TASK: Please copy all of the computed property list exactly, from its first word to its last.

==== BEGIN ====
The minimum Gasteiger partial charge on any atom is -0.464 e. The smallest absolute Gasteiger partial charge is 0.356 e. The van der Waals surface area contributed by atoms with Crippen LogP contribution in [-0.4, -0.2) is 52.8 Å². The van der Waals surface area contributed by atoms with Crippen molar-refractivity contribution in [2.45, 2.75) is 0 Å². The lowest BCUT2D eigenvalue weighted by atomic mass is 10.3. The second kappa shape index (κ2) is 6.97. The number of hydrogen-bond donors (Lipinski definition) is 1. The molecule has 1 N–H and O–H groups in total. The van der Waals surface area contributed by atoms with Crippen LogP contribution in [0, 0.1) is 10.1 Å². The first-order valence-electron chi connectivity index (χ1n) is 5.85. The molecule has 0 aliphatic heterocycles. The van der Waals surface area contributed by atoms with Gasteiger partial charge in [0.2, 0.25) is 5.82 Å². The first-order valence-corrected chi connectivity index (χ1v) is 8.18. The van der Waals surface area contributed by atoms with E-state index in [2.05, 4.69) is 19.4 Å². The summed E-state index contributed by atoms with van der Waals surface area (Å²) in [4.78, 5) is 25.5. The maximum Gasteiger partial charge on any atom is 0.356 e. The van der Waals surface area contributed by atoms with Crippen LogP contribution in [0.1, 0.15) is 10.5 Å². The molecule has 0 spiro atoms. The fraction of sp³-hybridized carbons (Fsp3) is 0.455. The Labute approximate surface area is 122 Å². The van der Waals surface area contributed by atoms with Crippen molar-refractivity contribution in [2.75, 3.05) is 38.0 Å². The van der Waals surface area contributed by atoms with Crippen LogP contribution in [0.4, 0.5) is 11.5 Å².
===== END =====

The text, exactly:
The minimum Gasteiger partial charge on any atom is -0.464 e. The smallest absolute Gasteiger partial charge is 0.356 e. The van der Waals surface area contributed by atoms with Crippen LogP contribution in [-0.4, -0.2) is 52.8 Å². The van der Waals surface area contributed by atoms with Crippen molar-refractivity contribution in [2.45, 2.75) is 0 Å². The lowest BCUT2D eigenvalue weighted by atomic mass is 10.3. The second kappa shape index (κ2) is 6.97. The number of hydrogen-bond donors (Lipinski definition) is 1. The molecule has 1 N–H and O–H groups in total. The van der Waals surface area contributed by atoms with Crippen LogP contribution in [0, 0.1) is 10.1 Å². The first-order valence-electron chi connectivity index (χ1n) is 5.85. The molecule has 0 aliphatic heterocycles. The van der Waals surface area contributed by atoms with Gasteiger partial charge in [0.2, 0.25) is 5.82 Å². The first-order valence-corrected chi connectivity index (χ1v) is 8.18. The van der Waals surface area contributed by atoms with E-state index in [2.05, 4.69) is 19.4 Å². The summed E-state index contributed by atoms with van der Waals surface area (Å²) in [4.78, 5) is 25.5. The maximum Gasteiger partial charge on any atom is 0.356 e. The van der Waals surface area contributed by atoms with Crippen LogP contribution in [0.1, 0.15) is 10.5 Å². The molecule has 0 spiro atoms. The fraction of sp³-hybridized carbons (Fsp3) is 0.455. The Labute approximate surface area is 122 Å². The van der Waals surface area contributed by atoms with Crippen molar-refractivity contribution in [2.75, 3.05) is 38.0 Å². The van der Waals surface area contributed by atoms with Crippen LogP contribution in [0.4, 0.5) is 11.5 Å².